How to Treat a Bluebottle Sting

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Bluebottles are a common non-tropical stinger around Australia’s coast. If you visit the Gold Coast you have a very real chance of encountering one of the stinging little suckers.

They have a small blue air-filled sac and usually one single tentacle that can be more than a metre long making it very easy for them to tangle around limbs, causing a sting.

Bluebottles stings can vary from a minor inconvenience to a searing pain depending on the individual. Either way there are ways to treat a sting that work, and some urban myths that don’t.

Bluebottle Sting Treatment

Prevention is always better than cure. If you know there are many Bluebottles about, it might be a good idea to stay out the water, however they can surprise you too.

If you’re unfortunate enough to get stung, Surf Life Saving Australia has the following advice:

What DOES work:

  • Wash off any remaining tentacles with seawater, or pick off with your fingers (they can’t usually sting through thetough skin on your fingers!)
  • Immerse the patient’s sting in hot water (no hotter than can be easily tolerated)
  • If local pain is not relieved or immersion facilities are not available, the application of cold packs or wrapped ice is also effective.

What DOESN’T work:

  • Rubbing sand over the sting – it just gives you a rash around the sting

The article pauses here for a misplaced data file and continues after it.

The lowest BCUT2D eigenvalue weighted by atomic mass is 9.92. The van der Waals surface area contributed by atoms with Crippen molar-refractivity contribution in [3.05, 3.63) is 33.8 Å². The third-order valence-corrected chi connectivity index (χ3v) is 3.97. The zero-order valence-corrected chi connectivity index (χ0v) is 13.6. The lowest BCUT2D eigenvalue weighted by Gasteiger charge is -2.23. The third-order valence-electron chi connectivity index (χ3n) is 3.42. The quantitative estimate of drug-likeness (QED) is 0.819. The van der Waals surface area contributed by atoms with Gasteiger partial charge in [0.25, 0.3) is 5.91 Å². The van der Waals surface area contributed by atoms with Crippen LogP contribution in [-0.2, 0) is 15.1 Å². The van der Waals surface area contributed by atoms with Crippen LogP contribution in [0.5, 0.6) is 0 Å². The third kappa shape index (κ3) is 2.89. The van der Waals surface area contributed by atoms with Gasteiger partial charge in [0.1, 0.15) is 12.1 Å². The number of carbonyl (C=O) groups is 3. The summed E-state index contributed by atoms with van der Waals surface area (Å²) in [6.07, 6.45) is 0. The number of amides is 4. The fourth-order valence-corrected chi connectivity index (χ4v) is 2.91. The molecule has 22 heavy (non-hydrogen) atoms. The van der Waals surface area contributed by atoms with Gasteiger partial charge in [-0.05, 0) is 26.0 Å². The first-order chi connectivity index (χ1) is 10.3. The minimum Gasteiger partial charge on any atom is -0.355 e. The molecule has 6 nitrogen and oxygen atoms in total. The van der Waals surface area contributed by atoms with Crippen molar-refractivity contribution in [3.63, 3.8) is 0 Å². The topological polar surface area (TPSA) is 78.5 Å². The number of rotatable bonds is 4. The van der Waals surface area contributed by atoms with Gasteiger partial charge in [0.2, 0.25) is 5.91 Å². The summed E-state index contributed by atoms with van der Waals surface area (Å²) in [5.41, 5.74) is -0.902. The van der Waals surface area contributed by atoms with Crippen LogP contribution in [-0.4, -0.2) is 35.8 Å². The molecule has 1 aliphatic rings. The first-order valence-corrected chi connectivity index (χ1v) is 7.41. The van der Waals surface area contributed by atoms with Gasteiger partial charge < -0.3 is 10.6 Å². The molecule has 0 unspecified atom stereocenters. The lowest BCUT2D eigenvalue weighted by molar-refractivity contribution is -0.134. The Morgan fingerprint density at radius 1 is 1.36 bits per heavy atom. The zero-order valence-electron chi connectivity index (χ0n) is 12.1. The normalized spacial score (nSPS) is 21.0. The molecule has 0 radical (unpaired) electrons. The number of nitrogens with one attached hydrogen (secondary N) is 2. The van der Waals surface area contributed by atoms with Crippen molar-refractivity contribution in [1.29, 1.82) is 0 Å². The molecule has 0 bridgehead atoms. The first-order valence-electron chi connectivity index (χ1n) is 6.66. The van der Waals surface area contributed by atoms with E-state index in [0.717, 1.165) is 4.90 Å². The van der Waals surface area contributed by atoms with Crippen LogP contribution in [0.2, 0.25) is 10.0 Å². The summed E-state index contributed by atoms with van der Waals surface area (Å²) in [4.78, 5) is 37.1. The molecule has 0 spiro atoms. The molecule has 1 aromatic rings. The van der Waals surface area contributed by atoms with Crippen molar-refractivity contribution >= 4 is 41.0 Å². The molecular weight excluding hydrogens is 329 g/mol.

• Pouring soft drinks over the sting – just makes it sticky
  • Pouring vinegar over the skin – is vitally important for TROPICAL marine stings, but not for non-tropical stings
  • Urinating over the sting  – it’s just gross, and doesn’t work anyway!

Bluebottle Fun Facts

  • Bluebottles are a non-tropical stinger
  • They’re hermaphrodites!
  • The most common Bluebottle found in Australia is the Physalia utriculus
  • Although it looks like one creature, it is actually a colony made up of  tiny animals called ‘zooids’ that work together, but can not survive without each other.
    – The Float: A gas-filled polyp that keeps the Bluebottle afloat
    – The Tentacles (Dactylozooids): Hang below the water’s surface and help detect prey
    – The Mouths – yes more than one! (Gastrozooids):  Consume the food that the tentacles drag up
    – The Reproductive Structures (Gonozooids): This part of the colony sheds eggs and sperm into the water
  • Bluebottles feed mostly on larval fish and small crustaceans



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